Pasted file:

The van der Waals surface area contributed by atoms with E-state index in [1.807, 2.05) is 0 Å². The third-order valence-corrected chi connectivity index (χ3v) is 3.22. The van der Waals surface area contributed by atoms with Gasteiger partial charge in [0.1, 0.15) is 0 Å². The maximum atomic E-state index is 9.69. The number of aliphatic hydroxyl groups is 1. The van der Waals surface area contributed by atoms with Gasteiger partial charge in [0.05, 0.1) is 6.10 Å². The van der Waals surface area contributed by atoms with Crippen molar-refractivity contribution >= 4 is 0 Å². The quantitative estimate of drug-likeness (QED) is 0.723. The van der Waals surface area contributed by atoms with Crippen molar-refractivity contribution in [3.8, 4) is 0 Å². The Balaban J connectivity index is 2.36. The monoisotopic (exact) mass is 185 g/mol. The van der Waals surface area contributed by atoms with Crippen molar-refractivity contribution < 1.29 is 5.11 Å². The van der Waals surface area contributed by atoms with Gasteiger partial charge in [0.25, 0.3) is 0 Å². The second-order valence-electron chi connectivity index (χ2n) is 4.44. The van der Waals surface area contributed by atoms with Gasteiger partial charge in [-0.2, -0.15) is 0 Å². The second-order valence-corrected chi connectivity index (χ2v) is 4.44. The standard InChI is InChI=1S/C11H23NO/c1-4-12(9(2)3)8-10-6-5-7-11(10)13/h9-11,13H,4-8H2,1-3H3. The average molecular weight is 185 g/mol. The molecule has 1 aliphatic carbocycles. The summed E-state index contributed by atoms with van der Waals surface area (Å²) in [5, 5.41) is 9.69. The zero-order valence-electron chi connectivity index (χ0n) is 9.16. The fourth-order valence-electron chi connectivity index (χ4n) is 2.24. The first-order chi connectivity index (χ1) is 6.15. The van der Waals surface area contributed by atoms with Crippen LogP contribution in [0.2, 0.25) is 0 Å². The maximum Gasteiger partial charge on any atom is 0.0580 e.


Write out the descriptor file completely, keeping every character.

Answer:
The van der Waals surface area contributed by atoms with E-state index in [1.807, 2.05) is 0 Å². The third-order valence-corrected chi connectivity index (χ3v) is 3.22. The van der Waals surface area contributed by atoms with Gasteiger partial charge in [0.1, 0.15) is 0 Å². The maximum atomic E-state index is 9.69. The number of aliphatic hydroxyl groups is 1. The van der Waals surface area contributed by atoms with Gasteiger partial charge in [0.05, 0.1) is 6.10 Å². The van der Waals surface area contributed by atoms with Crippen molar-refractivity contribution >= 4 is 0 Å². The quantitative estimate of drug-likeness (QED) is 0.723. The van der Waals surface area contributed by atoms with Crippen molar-refractivity contribution in [3.8, 4) is 0 Å². The Balaban J connectivity index is 2.36. The monoisotopic (exact) mass is 185 g/mol. The van der Waals surface area contributed by atoms with Crippen molar-refractivity contribution < 1.29 is 5.11 Å². The van der Waals surface area contributed by atoms with Gasteiger partial charge in [0.25, 0.3) is 0 Å². The second-order valence-electron chi connectivity index (χ2n) is 4.44. The van der Waals surface area contributed by atoms with Gasteiger partial charge in [-0.2, -0.15) is 0 Å². The second-order valence-corrected chi connectivity index (χ2v) is 4.44. The standard InChI is InChI=1S/C11H23NO/c1-4-12(9(2)3)8-10-6-5-7-11(10)13/h9-11,13H,4-8H2,1-3H3. The average molecular weight is 185 g/mol. The molecule has 1 aliphatic carbocycles. The summed E-state index contributed by atoms with van der Waals surface area (Å²) in [5, 5.41) is 9.69. The zero-order valence-electron chi connectivity index (χ0n) is 9.16. The fourth-order valence-electron chi connectivity index (χ4n) is 2.24. The first-order chi connectivity index (χ1) is 6.15. The van der Waals surface area contributed by atoms with Crippen LogP contribution in [0.2, 0.25) is 0 Å². The maximum Gasteiger partial charge on any atom is 0.0580 e.